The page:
Monetary policy was one of the most persistent and conspicuous issues of the late-19th century. It was first raised during the Civil War when the federal government suspended the gold standard and began printing and issuing paper currency (called "greenbacks") in order to help finance the extraordinary cost of the war. The greenbacks were not backed by gold or silver ("specie"), but were "fiat" money i.e., legal tender based on government decree. The policy was controversial, with critics condemning it as inflationary and unconstitutional. Supporters, however, justified it as a wartime measure that was fiscally necessary but temporary.

The money question (as it was called) came to be seen as a moral, as well as an economic, issue. Supporters of specie payments, especially of a gold standard, believed that "hard money" had intrinsic value, as opposed to greenbacks, which had worth only because the government said that they did. Hard-money advocates also believed that gold stabilized the money supply and the economy, which in turn stabilized the society. They were convinced that greenbacks were both economically and morally reckless.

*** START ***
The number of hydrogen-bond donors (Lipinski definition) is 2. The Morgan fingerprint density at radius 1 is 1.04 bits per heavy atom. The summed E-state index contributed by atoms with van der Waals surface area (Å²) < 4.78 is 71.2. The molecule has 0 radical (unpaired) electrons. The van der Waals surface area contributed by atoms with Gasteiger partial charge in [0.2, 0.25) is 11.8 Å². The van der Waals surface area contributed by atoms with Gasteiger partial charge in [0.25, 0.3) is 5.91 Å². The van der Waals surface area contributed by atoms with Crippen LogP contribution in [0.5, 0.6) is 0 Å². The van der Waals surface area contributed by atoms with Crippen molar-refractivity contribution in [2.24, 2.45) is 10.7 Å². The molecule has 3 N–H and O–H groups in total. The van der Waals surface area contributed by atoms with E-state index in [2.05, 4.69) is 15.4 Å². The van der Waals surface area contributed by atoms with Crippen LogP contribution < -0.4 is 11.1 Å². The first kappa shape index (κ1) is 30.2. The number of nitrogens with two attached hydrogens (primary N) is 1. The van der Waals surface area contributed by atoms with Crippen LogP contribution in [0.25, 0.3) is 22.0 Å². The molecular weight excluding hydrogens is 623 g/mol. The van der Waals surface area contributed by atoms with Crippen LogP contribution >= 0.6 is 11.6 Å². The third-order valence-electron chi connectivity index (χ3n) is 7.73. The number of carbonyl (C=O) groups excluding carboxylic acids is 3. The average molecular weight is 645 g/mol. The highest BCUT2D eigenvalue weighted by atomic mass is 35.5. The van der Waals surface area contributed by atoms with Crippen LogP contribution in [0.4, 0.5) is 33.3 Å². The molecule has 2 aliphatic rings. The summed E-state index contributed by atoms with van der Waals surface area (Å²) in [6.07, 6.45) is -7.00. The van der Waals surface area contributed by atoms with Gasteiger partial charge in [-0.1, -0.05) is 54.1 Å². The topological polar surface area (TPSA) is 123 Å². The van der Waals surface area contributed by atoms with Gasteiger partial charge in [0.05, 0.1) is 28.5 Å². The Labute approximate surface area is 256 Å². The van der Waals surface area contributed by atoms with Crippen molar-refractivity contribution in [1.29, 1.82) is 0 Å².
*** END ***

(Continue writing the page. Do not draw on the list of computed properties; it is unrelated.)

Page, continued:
Support of greenbacks and (later) "free silver" (i.e., the unlimited coinage of silver) came from constituencies that were debt-ridden, particularly farmers. Those debt-ridden Americans and their elected officials demanded that the federal government follow a "soft-money" policy of expanding the money supply with more greenbacks or more silver. Proponents believed that the level of prices correlated directly with the amount of money in circulation, so a larger money supply would lead to price inflation. Inflation meant that the amount of debt would be less in real value, and that, farmers would need less of a crop yield (because crop prices were higher) to pay back loans.